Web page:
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Topic: Need some help setting up my first basement home theater
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Joined: Sep 12, 2017
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So, finally about the time for me to be able work on my basement home theater and wanted some help/tips to plan it out right. The space is 11 by 22 with the height from floor to drop ceiling about 8 feet (about another foot or so from drop ceiling to 1st floor) and the basement is finished. The wall I'll be projecting on to is 8 by 11 (and has a glass block window) and although I'd like to have a huge screen I don't want a screen that doesn't make sense for the space or has other shortcomings. Also, I keep reading about projectors with a short throw and have seen ones that project from 8 feet away to 4 feet away, are the worth it? Better to go with ones that project from furteher away? Not looking for 4k display epecially given the price range (aiming for about a $1000 to $1500 budget for most of the setup, not sure that's too low?) but would love to have a 3d picture if possible. I plan on using the projector/screen to watch blu ray movies, football and hockey games (through directv) and to play xbox one on (mainly first person shooter games and the ability to use the Kinect) so would appreciate any guidance people can provide me in picking the right projector/screen for the space and needs.

The audio setup will be similar to my living room setup: Yamaha RX-V579BL receiver with two Infinity Primus P363 Three-way dual 6-1/2-Inch Floorstanding Speakers and two and Infinity Primus P163BK Two-way 6 1/2-Inch Bookshelf/Satellite Speakers (not sure about a center yet as I have a phantom center speaker setup in the living room)

Also any tips on how I should plan the space out (lighting, speakers, equipment, wiring) would be greatly appreciated. PS the space does have 2 glass block windows that are the only source of outside light and I imagine there are tricks to dealing with them as well. Thanks in advance for your help!!!!
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The two projectors that really come to mind for me are the BenQ HT2050 or the Sony HW45ES. There is a sharp price difference between these models and the Sony is a bit over budget, but is what I would go with in a good dedicated space.

The BenQ is on par with the models in the $1000-$1500 range, and there really isn't something better until you get to the Sony. Epson has some brighter models which perform better with some ambient light, or if you need a lot of placement flexibility, but that doesn't seem to be an issue for you.

Short throw doesn't typically make sense if you can avoid it. The screen requirements are tighter and the optics of short throw, while they are very good, can cause some image issues not typically found with longer throw models. So, I would stick with a standard throw projector.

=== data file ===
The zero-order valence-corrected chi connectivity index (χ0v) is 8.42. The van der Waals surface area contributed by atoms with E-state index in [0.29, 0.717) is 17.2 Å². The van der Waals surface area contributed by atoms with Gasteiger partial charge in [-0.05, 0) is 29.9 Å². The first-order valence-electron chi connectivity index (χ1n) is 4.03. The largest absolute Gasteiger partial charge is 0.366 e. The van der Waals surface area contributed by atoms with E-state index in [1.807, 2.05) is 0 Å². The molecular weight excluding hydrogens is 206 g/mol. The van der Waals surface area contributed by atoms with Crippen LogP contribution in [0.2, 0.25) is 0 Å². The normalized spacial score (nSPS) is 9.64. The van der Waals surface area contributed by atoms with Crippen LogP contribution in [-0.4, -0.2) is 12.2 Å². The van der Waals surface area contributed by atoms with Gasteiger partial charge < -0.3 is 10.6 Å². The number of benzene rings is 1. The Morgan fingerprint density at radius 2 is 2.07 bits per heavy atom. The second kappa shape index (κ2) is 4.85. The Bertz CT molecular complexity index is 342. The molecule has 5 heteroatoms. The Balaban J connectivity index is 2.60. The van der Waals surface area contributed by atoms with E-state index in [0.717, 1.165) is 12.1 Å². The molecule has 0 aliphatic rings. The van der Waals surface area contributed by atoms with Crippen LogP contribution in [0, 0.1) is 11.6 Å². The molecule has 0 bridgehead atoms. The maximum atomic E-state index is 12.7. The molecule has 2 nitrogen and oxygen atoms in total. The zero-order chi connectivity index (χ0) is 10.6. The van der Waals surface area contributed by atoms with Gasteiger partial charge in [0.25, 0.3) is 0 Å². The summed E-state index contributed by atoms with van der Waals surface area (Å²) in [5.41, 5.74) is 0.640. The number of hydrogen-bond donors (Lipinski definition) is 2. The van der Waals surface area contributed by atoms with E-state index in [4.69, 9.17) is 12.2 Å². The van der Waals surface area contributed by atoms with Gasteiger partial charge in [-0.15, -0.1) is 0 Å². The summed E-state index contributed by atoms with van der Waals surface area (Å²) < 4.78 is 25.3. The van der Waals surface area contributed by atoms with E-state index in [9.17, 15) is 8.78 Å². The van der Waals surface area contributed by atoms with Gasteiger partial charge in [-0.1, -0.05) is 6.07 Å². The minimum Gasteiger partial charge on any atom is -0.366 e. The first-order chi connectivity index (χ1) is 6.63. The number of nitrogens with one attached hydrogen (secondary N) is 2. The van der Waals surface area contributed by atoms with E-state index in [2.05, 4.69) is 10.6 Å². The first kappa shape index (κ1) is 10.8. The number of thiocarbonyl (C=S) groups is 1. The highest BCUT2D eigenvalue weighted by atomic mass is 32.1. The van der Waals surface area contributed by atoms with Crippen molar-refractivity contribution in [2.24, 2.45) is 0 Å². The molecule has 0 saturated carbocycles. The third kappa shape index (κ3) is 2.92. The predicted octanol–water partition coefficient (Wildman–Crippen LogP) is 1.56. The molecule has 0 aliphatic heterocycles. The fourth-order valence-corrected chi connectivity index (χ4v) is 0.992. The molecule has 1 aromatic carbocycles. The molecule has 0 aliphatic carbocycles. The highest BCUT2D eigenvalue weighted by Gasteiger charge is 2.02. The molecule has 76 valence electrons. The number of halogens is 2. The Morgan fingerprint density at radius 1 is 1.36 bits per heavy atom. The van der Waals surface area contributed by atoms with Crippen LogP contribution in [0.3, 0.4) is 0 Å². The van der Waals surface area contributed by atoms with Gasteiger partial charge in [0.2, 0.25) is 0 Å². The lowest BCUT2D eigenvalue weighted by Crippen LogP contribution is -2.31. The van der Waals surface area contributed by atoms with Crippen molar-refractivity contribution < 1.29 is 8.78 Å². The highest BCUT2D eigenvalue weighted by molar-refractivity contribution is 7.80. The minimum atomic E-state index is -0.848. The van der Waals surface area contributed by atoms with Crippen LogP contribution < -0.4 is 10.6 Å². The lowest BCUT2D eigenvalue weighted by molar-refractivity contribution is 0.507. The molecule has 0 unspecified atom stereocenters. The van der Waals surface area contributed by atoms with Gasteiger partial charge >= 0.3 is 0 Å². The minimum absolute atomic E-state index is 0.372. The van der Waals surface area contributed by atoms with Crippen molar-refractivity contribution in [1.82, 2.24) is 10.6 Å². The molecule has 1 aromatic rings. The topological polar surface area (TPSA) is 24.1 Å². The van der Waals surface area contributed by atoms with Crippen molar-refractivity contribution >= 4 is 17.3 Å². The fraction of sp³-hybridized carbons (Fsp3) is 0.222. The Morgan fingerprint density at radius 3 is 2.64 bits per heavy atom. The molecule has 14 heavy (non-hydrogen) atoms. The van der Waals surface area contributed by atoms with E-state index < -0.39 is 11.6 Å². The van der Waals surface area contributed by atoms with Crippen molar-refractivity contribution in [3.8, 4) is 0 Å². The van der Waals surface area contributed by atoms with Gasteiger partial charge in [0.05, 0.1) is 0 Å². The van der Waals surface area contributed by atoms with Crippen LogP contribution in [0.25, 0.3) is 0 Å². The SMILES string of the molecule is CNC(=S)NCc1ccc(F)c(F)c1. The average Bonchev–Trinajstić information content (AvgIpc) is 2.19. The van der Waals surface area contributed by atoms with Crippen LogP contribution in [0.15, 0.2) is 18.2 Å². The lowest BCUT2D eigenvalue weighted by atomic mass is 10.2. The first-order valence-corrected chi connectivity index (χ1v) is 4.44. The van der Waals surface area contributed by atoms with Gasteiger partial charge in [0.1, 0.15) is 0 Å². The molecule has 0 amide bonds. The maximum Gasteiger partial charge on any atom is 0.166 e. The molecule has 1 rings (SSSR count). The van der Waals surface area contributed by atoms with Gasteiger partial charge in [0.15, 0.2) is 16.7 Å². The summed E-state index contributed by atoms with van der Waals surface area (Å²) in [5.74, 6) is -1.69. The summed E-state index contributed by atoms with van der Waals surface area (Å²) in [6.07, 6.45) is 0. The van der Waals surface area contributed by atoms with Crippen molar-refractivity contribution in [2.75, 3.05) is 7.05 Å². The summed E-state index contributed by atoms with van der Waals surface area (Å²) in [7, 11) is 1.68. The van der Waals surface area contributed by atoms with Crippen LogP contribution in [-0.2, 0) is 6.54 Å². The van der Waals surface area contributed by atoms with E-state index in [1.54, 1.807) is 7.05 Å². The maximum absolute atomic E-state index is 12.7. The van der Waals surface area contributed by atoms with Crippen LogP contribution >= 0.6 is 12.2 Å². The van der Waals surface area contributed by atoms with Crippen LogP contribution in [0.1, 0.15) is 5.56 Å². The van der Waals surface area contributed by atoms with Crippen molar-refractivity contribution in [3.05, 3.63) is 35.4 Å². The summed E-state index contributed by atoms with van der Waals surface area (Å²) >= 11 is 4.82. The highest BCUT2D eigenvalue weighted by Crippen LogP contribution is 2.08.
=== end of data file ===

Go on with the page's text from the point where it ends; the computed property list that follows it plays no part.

You can read reviews of both the BenQ HT2050 and the Sony HW45ES online at any number of places.

I think a questionable step up would be the Epson 3100 or Epson 3700 both of which I think aren't really better performers than the BenQ. They are brighter, but they don't get better black levels, and they aren't going to outperform in other areas.

The Sony is the real jump in both black levels and overall performance and build quality. It runs nearly silently and should have no issue filling a 120" to 150" screen diagonal.

Room layout depends a lot on your desires and needs. There is a lot online of examples of theater setups, and how much effort you put in, or want to put in, is up to you. Tiered seating, wall sconces, lighting effects, etc. are all great, but very person to person dependent.

The rules on screens are pretty standard these days: About 10" to 12" of diagonal for each foot of viewing distance.

Get a 16:9 screen unless you are really knowledgeable about doing a different type of screen. Plan on 16:9.

Lighting should be broken into multiple zones of lighting on dimmers. Lighting over seating area should be very directional to provide lighting to move around, read, or perform in-room tasks easily, without casting any stray light directly on the theater screen. This is the lighting which allows you to 'hang out with the guys' without being in a pitch black theater space. Great for sports and eating popcorn.

Any windows or sources of ambient light should be covered with light blocking shades or draperies. Don't skimp on this if you want it to look nice. Though, I've seen people just cover it with cardboard to keep the light out. A good set of light blocking shades isn't the cheapest thing in the world.